TIFFIN - Rick and Mindy Smith understand that the Tiffin school district needs a new middle school to replace a pair of older classroom buildings.
They just wish the school wasn't going to be built where their house is.
“Speaking on behalf of the [school district], it's in dire need of a new middle school,” Mr. Smith said yesterday as he stood in the family room of his home on Ella Street. “We just wish they would have found another location.”
The Tiffin school board decided at a meeting Monday night to authorize construction of a middle school for grades 6 through 8 on a 15-acre site in central Tiffin between Union and Ella Streets just east of the Sandusky River. The one-story school is expected to house more than 700 students, cost about $15 million to build, and be opened in December, 2003, Superintendent Denise Callihan said.
The project will require the district to acquire and demolish 19 homes in one of Tiffin's oldest neighborhoods, and Ms. Callihan said the district “empathizes” with the residents who face being displaced.
“It was a difficult decision, because we are asking people to move,” she said. “And our goal is to treat the homeowners fairly.”
Over the next six to eight weeks the affected homeowners will be visited by appraisers, who will establish a “fair market value” for the properties, the superintendent said. The district hopes to begin site preparation by August.
The Smiths, who live in a large duplex with their four daughters on a lot that's slightly larger than an acre, say they don't think a market-value offer will allow them to find a similar property, or replace the attachment they feel to their home and the neighborhood.
“We're kind of distressed about it,” Mrs. Smith said. “We bought our own house, and it's big enough for all of us, and we have all this land. We had plans for the future, of remodeling and staying here until our kids had grown.”
Mr. Smith said the family has lived in the neighborhood 14 years and bought their home five years ago. He said he enjoys watching the neighborhood's youngsters gather in their backyard in the summertime to play baseball. “By Aug. 1, that'll be a thing of the past,” he said. “That nice community feeling was the reason we moved here.”
Maxine and Eugene Mizen, who live on Union Street, are upset at the prospect of losing the home that Mr. Mizen built over several years in the 1940s and '50s.
“I don't even sleep nights any more,” Mr. Mizen said. “It makes you mad, but what can you do? I called a real estate agent this morning. I don't want to take the first thing they give me. This ain't no mansion, but I've seen a lot of places that aren't so nice.”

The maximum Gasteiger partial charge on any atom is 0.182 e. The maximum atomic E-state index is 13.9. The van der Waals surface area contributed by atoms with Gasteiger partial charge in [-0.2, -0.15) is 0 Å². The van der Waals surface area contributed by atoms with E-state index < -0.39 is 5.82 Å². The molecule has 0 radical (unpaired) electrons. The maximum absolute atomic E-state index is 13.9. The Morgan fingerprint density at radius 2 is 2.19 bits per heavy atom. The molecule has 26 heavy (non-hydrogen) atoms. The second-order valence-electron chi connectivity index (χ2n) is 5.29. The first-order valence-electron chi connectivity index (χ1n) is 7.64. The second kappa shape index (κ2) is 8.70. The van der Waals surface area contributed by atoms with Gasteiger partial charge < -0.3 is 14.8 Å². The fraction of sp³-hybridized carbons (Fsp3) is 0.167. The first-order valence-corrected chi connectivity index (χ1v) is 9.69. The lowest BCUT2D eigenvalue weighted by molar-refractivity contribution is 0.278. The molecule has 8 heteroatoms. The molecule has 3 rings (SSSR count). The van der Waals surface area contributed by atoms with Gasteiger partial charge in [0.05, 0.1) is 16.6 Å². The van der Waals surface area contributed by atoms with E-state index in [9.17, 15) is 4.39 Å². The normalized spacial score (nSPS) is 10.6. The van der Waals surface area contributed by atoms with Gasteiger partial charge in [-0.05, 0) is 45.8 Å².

Not all the affected homeowners feel so strongly. Tim and Janis Fish, who have lived on Union Street for five years, said they see the benefit of building the school in town. Plus, they own another house two streets away that they plan to move into after selling their residence to the district.
“I think it's a good location,” Mr. Fish said. “It's close to the stadium.”
Mrs. Fish agreed: “I think it makes more sense to have it here than out in the country. But I can see why some people don't want to move, especially if they're older and have lived here all their lives.”
Ms. Callihan said the school board chose the in-town site for several reasons, including its proximity to Columbian High School and Tiffin Stadium, its convenience for the bulk of the district's students, and the availability of water, sewer, and other services.
“It's close to the athletic facilities. It has all the needed utilities in place,” Ms. Callihan said. “It's not densely populated, even though it's in the center of town.”
The district had considered building a middle school on state-owned land along State Rt. 101 near the Tiffin Development Center but decided against it because of cost and transportation concerns, Ms. Callihan said.
The state-owned site would have required the district to bus all students attending the new school, leading to the purchase of eight to 10 additional school buses at a cost of up to $700,000, the superintendent said. In addition, the district would have spent an estimated $200,000 a year in extra transportation costs.
The Route 101 site also would have required the district to install access roads from the state highway and from Township Road 188 and pay for deceleration lanes on Route 101, Ms. Callihan said.
“Transportation is the issue with the out-of-town site,” she said. “In the center of town, most of the students would walk or ride their bikes.”
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